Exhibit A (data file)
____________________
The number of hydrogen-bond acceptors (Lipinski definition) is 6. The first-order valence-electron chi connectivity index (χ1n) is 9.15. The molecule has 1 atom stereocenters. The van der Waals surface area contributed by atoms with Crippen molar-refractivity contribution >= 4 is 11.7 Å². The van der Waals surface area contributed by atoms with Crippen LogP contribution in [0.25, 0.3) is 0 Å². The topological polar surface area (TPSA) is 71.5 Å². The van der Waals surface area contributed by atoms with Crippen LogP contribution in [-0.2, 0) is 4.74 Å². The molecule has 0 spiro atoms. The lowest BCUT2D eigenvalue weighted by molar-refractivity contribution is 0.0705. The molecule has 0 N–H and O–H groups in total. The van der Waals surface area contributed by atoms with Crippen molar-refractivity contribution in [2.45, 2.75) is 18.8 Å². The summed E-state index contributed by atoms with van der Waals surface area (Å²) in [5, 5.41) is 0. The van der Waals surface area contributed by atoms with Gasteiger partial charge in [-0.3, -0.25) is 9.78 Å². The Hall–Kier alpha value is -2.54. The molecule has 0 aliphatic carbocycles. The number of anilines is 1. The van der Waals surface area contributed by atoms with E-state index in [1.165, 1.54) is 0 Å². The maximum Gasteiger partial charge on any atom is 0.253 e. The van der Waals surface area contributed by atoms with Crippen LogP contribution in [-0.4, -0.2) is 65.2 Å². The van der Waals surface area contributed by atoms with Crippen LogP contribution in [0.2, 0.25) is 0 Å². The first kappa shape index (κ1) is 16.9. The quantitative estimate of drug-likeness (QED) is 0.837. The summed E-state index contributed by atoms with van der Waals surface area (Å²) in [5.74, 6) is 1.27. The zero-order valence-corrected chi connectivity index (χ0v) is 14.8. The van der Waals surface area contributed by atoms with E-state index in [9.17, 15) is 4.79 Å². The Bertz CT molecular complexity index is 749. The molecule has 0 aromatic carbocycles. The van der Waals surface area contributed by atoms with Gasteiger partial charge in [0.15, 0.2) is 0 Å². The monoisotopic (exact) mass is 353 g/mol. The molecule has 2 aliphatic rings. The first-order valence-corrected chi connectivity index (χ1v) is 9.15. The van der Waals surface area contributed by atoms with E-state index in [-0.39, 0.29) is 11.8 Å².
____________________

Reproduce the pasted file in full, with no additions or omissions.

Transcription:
The number of hydrogen-bond acceptors (Lipinski definition) is 6. The first-order valence-electron chi connectivity index (χ1n) is 9.15. The molecule has 1 atom stereocenters. The van der Waals surface area contributed by atoms with Crippen molar-refractivity contribution >= 4 is 11.7 Å². The van der Waals surface area contributed by atoms with Crippen LogP contribution in [0.25, 0.3) is 0 Å². The topological polar surface area (TPSA) is 71.5 Å². The van der Waals surface area contributed by atoms with Crippen LogP contribution in [-0.2, 0) is 4.74 Å². The molecule has 0 spiro atoms. The lowest BCUT2D eigenvalue weighted by molar-refractivity contribution is 0.0705. The molecule has 0 N–H and O–H groups in total. The van der Waals surface area contributed by atoms with Crippen molar-refractivity contribution in [2.45, 2.75) is 18.8 Å². The summed E-state index contributed by atoms with van der Waals surface area (Å²) in [5, 5.41) is 0. The van der Waals surface area contributed by atoms with Gasteiger partial charge in [-0.3, -0.25) is 9.78 Å². The Hall–Kier alpha value is -2.54. The molecule has 0 aliphatic carbocycles. The number of anilines is 1. The van der Waals surface area contributed by atoms with E-state index in [1.165, 1.54) is 0 Å². The maximum Gasteiger partial charge on any atom is 0.253 e. The van der Waals surface area contributed by atoms with Crippen LogP contribution in [-0.4, -0.2) is 65.2 Å². The van der Waals surface area contributed by atoms with Crippen LogP contribution in [0.2, 0.25) is 0 Å². The first kappa shape index (κ1) is 16.9. The quantitative estimate of drug-likeness (QED) is 0.837. The summed E-state index contributed by atoms with van der Waals surface area (Å²) in [5.74, 6) is 1.27. The zero-order valence-corrected chi connectivity index (χ0v) is 14.8. The van der Waals surface area contributed by atoms with E-state index in [9.17, 15) is 4.79 Å². The Bertz CT molecular complexity index is 749. The molecule has 0 aromatic carbocycles. The van der Waals surface area contributed by atoms with Gasteiger partial charge in [0.15, 0.2) is 0 Å². The monoisotopic (exact) mass is 353 g/mol. The molecule has 2 aliphatic rings. The first-order valence-corrected chi connectivity index (χ1v) is 9.15. The van der Waals surface area contributed by atoms with E-state index in [-0.39, 0.29) is 11.8 Å².